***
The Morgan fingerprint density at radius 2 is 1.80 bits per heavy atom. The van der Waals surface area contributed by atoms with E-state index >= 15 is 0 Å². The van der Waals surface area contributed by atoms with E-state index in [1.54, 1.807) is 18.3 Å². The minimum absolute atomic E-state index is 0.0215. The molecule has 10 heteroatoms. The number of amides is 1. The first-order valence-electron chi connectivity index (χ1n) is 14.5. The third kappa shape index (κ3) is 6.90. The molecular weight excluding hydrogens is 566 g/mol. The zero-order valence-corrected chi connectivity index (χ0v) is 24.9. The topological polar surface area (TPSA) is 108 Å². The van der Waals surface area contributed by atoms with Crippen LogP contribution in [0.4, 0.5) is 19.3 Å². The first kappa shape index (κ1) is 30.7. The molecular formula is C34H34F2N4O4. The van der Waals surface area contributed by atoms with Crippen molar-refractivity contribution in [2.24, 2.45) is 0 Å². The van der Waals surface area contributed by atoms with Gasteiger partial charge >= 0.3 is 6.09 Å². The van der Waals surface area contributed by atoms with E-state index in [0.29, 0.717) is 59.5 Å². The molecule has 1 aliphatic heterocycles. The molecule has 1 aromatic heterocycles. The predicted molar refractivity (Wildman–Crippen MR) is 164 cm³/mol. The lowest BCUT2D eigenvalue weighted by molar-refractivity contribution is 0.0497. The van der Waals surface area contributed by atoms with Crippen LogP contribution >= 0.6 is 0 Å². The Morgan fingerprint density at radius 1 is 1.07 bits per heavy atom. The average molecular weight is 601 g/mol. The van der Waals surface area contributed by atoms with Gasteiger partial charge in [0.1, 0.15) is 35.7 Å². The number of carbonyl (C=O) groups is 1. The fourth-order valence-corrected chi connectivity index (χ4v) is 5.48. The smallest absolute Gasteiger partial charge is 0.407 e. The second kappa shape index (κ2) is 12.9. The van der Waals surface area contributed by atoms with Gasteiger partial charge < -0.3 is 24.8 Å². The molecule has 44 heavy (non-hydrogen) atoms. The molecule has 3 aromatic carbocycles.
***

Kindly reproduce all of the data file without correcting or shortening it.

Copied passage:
The Morgan fingerprint density at radius 2 is 1.80 bits per heavy atom. The van der Waals surface area contributed by atoms with E-state index >= 15 is 0 Å². The van der Waals surface area contributed by atoms with E-state index in [1.54, 1.807) is 18.3 Å². The minimum absolute atomic E-state index is 0.0215. The molecule has 10 heteroatoms. The number of amides is 1. The first-order valence-electron chi connectivity index (χ1n) is 14.5. The third kappa shape index (κ3) is 6.90. The molecular weight excluding hydrogens is 566 g/mol. The zero-order valence-corrected chi connectivity index (χ0v) is 24.9. The topological polar surface area (TPSA) is 108 Å². The van der Waals surface area contributed by atoms with Crippen LogP contribution in [0.4, 0.5) is 19.3 Å². The first kappa shape index (κ1) is 30.7. The molecular formula is C34H34F2N4O4. The van der Waals surface area contributed by atoms with Crippen molar-refractivity contribution in [2.24, 2.45) is 0 Å². The van der Waals surface area contributed by atoms with Gasteiger partial charge >= 0.3 is 6.09 Å². The van der Waals surface area contributed by atoms with E-state index in [0.29, 0.717) is 59.5 Å². The molecule has 1 aliphatic heterocycles. The molecule has 1 aromatic heterocycles. The predicted molar refractivity (Wildman–Crippen MR) is 164 cm³/mol. The lowest BCUT2D eigenvalue weighted by molar-refractivity contribution is 0.0497. The van der Waals surface area contributed by atoms with Crippen LogP contribution >= 0.6 is 0 Å². The Morgan fingerprint density at radius 1 is 1.07 bits per heavy atom. The average molecular weight is 601 g/mol. The van der Waals surface area contributed by atoms with Gasteiger partial charge in [0.1, 0.15) is 35.7 Å². The number of carbonyl (C=O) groups is 1. The fourth-order valence-corrected chi connectivity index (χ4v) is 5.48. The smallest absolute Gasteiger partial charge is 0.407 e. The second kappa shape index (κ2) is 12.9. The van der Waals surface area contributed by atoms with Gasteiger partial charge < -0.3 is 24.8 Å². The molecule has 44 heavy (non-hydrogen) atoms. The molecule has 3 aromatic carbocycles.